John's Florida Real Estate Blog


Now You See It, Now You Don't - Are You An Honest Seller? Or Are You Unknowingly Playing a Shell Game?

Have you ever seen someone play the shell game? There are three walnut shells and one pea. The shells are moved around rapidly and you have to guess which shell has the pea under it. No matter how hard you try, the pea is never where you thought it would be. Players always end up losing.

Selling a home can sometimes be confusing to both sellers and buyers. But if sellers unintentionally start to run a shell game serious problems can occur.

When you sell your property, you are actually selling three things. The first is the land the home is on.

The second is the home itself along with its FIXTURES. In general, fixtures are those items that are attached physically to the home. Examples of fixtures are ceiling fans, lighting fixtures, kitchen cabinets, bathtubs, sinks, garage door openers, doorknobs, wall-to-wall carpeting, etc. If it is nailed, screwed or glued to the home, it is probably a fixture.

The third items that may, or may not, be included in the sale are the personal items. These are formally called CHATTEL in the real estate industry. Chattel can include the refrigerator, range, dishwasher, tables, chairs, freestanding lamps, rugs, etc. Almost anything that is not nailed down in the home. All, some, or none of these items may convey during the sale of the property. If they are being sold they are usually either listed on the contract or an attached inventory.

Problems occur when a seller decides to take a fixture without notifying the buyer beforehand. Say your grandmother gave you an antique Tiffany light that you had installed in the dining room ceiling. You want to take it to your new home. But no one knows of this plan. The potential buyers come through the home and think it is beautiful, especially the light. They write up a contract that you accept. When closing day arrives they do their walk-through inspection, and low-and-behold, in the dining room a light fixture from Home Depot is now hanging. That is when the fireworks begin. The buyers expected one thing and got something different.

Most purchase contracts have a spot where you can list those fixtures that do not convey with the home. If the light is not on that list, the buyer is expects that he will get it when he closes on the sale. If you really wanted to keep the light, it should have been excluded from the sale on the purchase agreement. Then the buyer is aware that he will not get it. Even better, have your agent mention in the MLS listing that the lamp will not be left with the house. Then everything is out in the open and clear.

Some sellers like leaving things in the home during showings because the home looks so great with these special items, even though they plan on excluding them from the sale. But that is kind of like the old "I Love Lucy" episode where she buys a vaccuum cleaner from a salesman. He sells her "the works" for $10. Then he asks her if she would like the nice shiny metal container to keep the motor in. Of course that cost another $10. She thought the works meant everything she saw, but in reality it meant the motor and nothing more. If you have beautiful antique brass door hardware in your home, don't let its beauty sell your home and then switch it out for stainless steel hardware before the closing. In the case of the Tiffany lamp, it would have been much better to switch it before potential buyers came to tour the home. Then they would never think to ask for it. End of problem. Of course, there is nothing illegal about leaving those items there and taking them with you, as long as you disclose it before the buyer makes his offer. I just feel it is more open to have the buyer see the home as it will be when he takes possession of it.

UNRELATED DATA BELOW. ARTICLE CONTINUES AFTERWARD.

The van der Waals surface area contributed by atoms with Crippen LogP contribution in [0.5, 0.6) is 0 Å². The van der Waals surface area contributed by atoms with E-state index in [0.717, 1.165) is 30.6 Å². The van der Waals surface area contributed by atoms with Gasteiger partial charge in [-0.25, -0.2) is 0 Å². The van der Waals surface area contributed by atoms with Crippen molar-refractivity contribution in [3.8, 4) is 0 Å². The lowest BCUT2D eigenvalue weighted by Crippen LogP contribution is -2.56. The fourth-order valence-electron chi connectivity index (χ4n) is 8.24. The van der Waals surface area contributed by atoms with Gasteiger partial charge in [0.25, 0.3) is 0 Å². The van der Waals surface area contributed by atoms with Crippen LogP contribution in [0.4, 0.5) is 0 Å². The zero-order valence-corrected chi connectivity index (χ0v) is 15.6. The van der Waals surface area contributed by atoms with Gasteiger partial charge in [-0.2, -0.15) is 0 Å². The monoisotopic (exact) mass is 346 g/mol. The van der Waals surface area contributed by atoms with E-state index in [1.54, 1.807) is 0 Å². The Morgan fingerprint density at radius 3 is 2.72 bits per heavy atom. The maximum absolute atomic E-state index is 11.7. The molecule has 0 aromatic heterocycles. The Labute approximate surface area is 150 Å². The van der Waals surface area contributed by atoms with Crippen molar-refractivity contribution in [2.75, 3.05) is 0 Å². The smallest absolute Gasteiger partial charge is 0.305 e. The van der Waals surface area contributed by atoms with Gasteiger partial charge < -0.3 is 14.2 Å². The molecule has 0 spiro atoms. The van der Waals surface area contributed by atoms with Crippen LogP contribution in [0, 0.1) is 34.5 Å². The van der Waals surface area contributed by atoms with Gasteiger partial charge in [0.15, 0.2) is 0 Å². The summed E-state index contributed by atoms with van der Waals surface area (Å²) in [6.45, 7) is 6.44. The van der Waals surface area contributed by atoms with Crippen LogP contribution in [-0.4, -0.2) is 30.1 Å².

Chattel can also be a problem. If you agree to sell your refrigerator with the home, that should be noted on the listing in MLS and on the purchase agreement. But then do not play the shell game on the buyer. The refrigerator that he saw when he made his offer should be the one he gets when he moves in. If the buyer does his walk-through and finds a 10 year old avocado colored refrigerator has been moved in to take the place of the stainless steel model he saw when he made his offer, trouble will ensue and you probably will not be closing until this problem (and the shouting) are taken care of. In your MLS listing tell buyers that you will be taking the refrigerator currently in the home. Period. That way the buyer can base his price on the home without the fridge.

Clearly, most sellers are honest and do not intentionally "hide the pea". Problems usually arise due to sincere misunderstandings. My advice is to be VERY clear about what is and what is not included in the sale. Neither the seller or the buyer should change the rules in the middle of the "game". That way everyone involved in the sale will come away feeling satisfied. (PS Oh, and do not take all of the lightbulbs out of all the lighting fixtures when you leave. That is just tacky. But it has really happened in the past!!)

For more information or questions about this topic please call me at: 813-783-4444 or e-mail me at:


John Elwell - REALTOR


Bill Nye Realty, Inc.


Licensed in Florida


Comment balloon 0 commentsJohn Elwell • August 05 2007 02:56PM


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